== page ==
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Gold: The Big Picture
07/17/2013 8:00 am EST
The metals sector is bombed out and extremely oversold, and a rebound rise may be getting started. They’re still vulnerable, however, but they’re looking better, suggest Mary Anne and Pamela Aden, co-editors of The Aden Forecast.
This 36% fall was the steepest in the 12-year bull market. The worst one prior to this was an almost 30% decline in 2008.
But looking at the full bull market rise from 2001 to 2011, gold gained over 660%, so a 36% decline isn’t bad from that perspective.
The strong demand for gold, and how much it has grown over the years, has not gone away. International investors, central banks, and corporations...they’re all looking to buy gold and these low summer months are likely providing the best price.
It’s time to take a hard look at gold’s big picture. Gold has had a consistent low area nearly every eight years. February 2001 saw an eight-year low, following a modest gold rise in 1996. Gold then rose sharply until it fell to the next low in November 2008, which was just three months shy of the eight-year mark.
Gold is now almost five years closer to the next major eight-year low. This doesn’t mean gold is going down until then. It’s simply saying that 2015 or early 2016 is a likely time period for the next key low area in gold.
There are always important major rises in-between the lows. During major bull markets, gold tends to stay above the high reached prior to the eight-year low area. In today’s case, it’s saying gold should stay above the $1,000 high of 2008.
We’ll see what happens, but if our ultimate downside target of $1,000 is reached, it would be a 50% decline from the highs, and it would match the fall in 1976.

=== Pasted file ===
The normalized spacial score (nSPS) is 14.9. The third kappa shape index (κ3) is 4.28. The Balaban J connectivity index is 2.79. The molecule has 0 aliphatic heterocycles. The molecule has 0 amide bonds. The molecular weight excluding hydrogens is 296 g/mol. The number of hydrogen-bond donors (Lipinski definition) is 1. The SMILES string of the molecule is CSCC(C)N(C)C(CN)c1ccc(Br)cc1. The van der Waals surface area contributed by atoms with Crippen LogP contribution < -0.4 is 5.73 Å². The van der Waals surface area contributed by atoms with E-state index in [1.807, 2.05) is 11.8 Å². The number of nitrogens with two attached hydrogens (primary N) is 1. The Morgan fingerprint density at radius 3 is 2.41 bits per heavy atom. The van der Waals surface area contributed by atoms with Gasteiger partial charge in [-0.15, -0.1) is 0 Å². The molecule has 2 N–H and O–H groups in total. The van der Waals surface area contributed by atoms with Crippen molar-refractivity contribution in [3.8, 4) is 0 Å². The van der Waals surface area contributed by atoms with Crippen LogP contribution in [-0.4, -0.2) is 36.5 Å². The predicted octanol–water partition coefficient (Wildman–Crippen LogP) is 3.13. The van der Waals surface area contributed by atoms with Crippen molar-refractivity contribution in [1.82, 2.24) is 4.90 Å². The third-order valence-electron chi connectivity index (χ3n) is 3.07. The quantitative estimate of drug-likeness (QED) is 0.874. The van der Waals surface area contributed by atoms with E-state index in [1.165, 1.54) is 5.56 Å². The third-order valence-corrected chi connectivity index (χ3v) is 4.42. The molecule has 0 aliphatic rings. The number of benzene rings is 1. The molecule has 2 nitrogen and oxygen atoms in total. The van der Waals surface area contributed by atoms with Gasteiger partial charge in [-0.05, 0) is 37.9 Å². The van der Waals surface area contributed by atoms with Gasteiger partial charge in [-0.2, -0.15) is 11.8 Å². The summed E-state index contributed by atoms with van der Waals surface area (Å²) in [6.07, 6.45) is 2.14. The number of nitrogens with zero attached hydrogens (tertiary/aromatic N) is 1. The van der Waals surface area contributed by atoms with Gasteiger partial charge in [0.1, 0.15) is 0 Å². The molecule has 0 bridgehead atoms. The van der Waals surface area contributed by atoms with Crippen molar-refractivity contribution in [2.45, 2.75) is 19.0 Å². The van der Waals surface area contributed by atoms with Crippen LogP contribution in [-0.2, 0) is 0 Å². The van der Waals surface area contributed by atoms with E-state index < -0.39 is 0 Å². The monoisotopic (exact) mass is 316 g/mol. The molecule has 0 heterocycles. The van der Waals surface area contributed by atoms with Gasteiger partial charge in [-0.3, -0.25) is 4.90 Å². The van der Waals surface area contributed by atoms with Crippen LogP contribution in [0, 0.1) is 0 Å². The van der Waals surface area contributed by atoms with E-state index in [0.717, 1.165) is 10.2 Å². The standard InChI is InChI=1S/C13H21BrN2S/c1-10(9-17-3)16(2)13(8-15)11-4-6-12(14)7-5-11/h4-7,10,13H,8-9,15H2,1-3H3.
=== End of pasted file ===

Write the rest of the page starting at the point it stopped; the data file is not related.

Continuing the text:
More important now is gold’s extreme case of being oversold, the most since the 2008 lows. This means the downside lows are getting closer.
We could see the $1,600 level tested in this upcoming rise. We aren’t saying it can’t go higher, it could. But it’s more likely we won’t see the record highs tested.
But we’re getting ahead of ourselves. Let’s first see how the current decline fares. Will $1,200 hold? We’ll see, but keep in mind, gold and the sector are extremely oversold, so it probably will. The first sign of renewed strength would be a sustained rise above $1,320.
Silver has declined a whopping almost 62% since its April 2011 peak, taking over two years to get there.
This is steep indeed but, like gold, when comparing it to the almost 1000% super rise from the 2001 low to the peak, the proportion is not bad. It took this type of fall to remove the excess of the rise, and more.
Silver is now approaching its up channel support near the $17-$18 level. And its medium-term indicator has fallen to an extreme oversold area, the most since 2008. That is, silver’s downside is limited. And a move over $20 would suggest a rebound rise is underway.
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